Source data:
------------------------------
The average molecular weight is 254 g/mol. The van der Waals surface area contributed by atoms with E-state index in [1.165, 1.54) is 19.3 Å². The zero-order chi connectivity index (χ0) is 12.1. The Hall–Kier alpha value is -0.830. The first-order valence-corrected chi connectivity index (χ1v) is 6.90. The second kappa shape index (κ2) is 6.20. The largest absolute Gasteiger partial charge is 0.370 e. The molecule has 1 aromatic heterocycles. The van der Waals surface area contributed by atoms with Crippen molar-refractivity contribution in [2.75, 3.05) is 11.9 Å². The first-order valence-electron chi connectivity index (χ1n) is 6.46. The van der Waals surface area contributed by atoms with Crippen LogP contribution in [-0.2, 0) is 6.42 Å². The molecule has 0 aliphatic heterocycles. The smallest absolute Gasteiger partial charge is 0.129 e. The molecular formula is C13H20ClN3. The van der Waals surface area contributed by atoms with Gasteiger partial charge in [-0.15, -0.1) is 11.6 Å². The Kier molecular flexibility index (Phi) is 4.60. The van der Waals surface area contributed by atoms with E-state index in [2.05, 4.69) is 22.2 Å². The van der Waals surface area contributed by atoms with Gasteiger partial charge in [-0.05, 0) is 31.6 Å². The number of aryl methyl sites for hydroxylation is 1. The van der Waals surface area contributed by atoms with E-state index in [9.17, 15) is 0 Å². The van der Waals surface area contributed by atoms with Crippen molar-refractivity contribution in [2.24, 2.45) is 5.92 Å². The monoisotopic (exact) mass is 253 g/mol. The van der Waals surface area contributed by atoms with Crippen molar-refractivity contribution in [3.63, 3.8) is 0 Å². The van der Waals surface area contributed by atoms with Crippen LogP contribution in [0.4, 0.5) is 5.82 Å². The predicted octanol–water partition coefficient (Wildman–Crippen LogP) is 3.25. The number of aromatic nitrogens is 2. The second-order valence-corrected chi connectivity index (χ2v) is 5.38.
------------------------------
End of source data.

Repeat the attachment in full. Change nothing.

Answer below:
The average molecular weight is 254 g/mol. The van der Waals surface area contributed by atoms with E-state index in [1.165, 1.54) is 19.3 Å². The zero-order chi connectivity index (χ0) is 12.1. The Hall–Kier alpha value is -0.830. The first-order valence-corrected chi connectivity index (χ1v) is 6.90. The second kappa shape index (κ2) is 6.20. The largest absolute Gasteiger partial charge is 0.370 e. The molecule has 1 aromatic heterocycles. The van der Waals surface area contributed by atoms with Crippen molar-refractivity contribution in [2.75, 3.05) is 11.9 Å². The first-order valence-electron chi connectivity index (χ1n) is 6.46. The van der Waals surface area contributed by atoms with Crippen LogP contribution in [-0.2, 0) is 6.42 Å². The molecule has 0 aliphatic heterocycles. The smallest absolute Gasteiger partial charge is 0.129 e. The molecular formula is C13H20ClN3. The van der Waals surface area contributed by atoms with Gasteiger partial charge in [-0.15, -0.1) is 11.6 Å². The Kier molecular flexibility index (Phi) is 4.60. The van der Waals surface area contributed by atoms with E-state index in [2.05, 4.69) is 22.2 Å². The van der Waals surface area contributed by atoms with Gasteiger partial charge in [-0.05, 0) is 31.6 Å². The number of aryl methyl sites for hydroxylation is 1. The van der Waals surface area contributed by atoms with E-state index in [9.17, 15) is 0 Å². The van der Waals surface area contributed by atoms with Crippen molar-refractivity contribution in [2.24, 2.45) is 5.92 Å². The monoisotopic (exact) mass is 253 g/mol. The van der Waals surface area contributed by atoms with Crippen molar-refractivity contribution in [3.63, 3.8) is 0 Å². The van der Waals surface area contributed by atoms with Crippen LogP contribution in [0.4, 0.5) is 5.82 Å². The predicted octanol–water partition coefficient (Wildman–Crippen LogP) is 3.25. The number of aromatic nitrogens is 2. The second-order valence-corrected chi connectivity index (χ2v) is 5.38.